All that said, however accurately realism can account for aggression, conflict and militaristic-expansionist policies, its assumptions prevent it from possessing effective explanatory capacity when it comes to the concept of transnational cooperation, free trade, the relative peacefulness of the international system, the prevalence of democratic governance and the growing emphasis on economic linkage and globalization. These concepts are almost anathema to all but the most hedged and doubtful of realism’s proponents. Among the main faults ascribed to realism are its disability to predict and account for the collapse of the Soviet Union and the pervasive peace between liberal nations (McMurtrie : Towards Just International Relations Theory, Honors Thesis, 2007). Thus, we now have the opposite of realism itself, the liberal school of thought.

Liberalism, in stark contrast to realism, believes in the measurement of power through state economies, the possibility of peace and cooperation, as well as the concepts of political freedoms, rights and the like. Francis Fukuyama, quite notably, believed thatprogress in human history can be measured by the elimination of global conflict and the adoption of principles of legitimacy and observed the extent to which liberal democracies have transcended their violent instincts (Burchill :  Theories of International Relations 3/E, 2005).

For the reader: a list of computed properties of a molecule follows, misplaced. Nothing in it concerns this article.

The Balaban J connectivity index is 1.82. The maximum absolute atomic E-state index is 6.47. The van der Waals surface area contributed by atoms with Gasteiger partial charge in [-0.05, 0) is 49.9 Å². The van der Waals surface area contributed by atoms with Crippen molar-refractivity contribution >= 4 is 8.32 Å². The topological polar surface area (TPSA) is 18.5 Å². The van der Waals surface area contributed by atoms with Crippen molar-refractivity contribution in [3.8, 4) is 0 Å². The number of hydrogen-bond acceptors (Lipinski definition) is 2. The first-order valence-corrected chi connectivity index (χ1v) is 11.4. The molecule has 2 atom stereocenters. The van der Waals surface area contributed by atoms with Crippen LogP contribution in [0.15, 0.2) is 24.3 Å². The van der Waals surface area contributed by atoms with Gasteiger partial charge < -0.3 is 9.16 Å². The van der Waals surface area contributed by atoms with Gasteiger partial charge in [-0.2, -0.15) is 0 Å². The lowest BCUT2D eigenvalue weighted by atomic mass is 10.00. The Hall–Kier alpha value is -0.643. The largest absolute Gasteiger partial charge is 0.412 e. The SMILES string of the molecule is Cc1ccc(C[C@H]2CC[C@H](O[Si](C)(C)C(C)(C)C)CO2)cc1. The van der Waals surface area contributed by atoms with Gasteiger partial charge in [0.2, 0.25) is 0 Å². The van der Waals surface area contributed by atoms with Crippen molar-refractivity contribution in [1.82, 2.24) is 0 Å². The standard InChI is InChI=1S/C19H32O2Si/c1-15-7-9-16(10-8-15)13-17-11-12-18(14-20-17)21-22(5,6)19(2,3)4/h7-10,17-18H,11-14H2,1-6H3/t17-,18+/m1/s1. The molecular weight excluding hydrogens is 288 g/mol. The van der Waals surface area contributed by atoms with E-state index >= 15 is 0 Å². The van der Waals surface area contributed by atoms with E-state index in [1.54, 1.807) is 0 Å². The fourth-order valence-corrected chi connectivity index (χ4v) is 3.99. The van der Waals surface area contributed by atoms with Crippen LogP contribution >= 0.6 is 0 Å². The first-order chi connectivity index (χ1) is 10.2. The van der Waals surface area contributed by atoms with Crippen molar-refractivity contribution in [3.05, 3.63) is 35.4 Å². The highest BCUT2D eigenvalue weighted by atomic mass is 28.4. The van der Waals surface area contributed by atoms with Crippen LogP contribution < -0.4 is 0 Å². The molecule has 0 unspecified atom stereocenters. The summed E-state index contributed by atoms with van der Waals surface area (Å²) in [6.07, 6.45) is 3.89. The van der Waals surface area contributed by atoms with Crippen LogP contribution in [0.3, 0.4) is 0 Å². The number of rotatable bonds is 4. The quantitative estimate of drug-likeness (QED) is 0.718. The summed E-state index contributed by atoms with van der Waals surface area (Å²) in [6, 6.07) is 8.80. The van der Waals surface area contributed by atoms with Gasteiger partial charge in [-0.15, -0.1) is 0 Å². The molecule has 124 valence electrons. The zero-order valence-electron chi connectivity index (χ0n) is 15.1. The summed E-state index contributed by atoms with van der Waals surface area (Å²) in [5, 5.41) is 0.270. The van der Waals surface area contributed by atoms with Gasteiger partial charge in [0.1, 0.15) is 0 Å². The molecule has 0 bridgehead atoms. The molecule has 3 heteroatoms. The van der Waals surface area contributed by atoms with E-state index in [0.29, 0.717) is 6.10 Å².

Furthermore, liberals argue for the progress and perfectibility of the human condition as well as a degree of confidence in the removal of the stain of war from human experience (Gardner, 1990/Hoffmann, 1995/Zacher and Matthew, 1995 ; taken from Burchill : Theories of International Relations 3/E, 2005).

That having been established as core assumptions of liberal international theory, can it be supposed, that since there are observable limits to human nature and altruistic action, as in the realist school of thought, liberalism is therefore overly idealistic in its belief in human capacity and the eventual obsolescence of war as the measure of state power in the international system?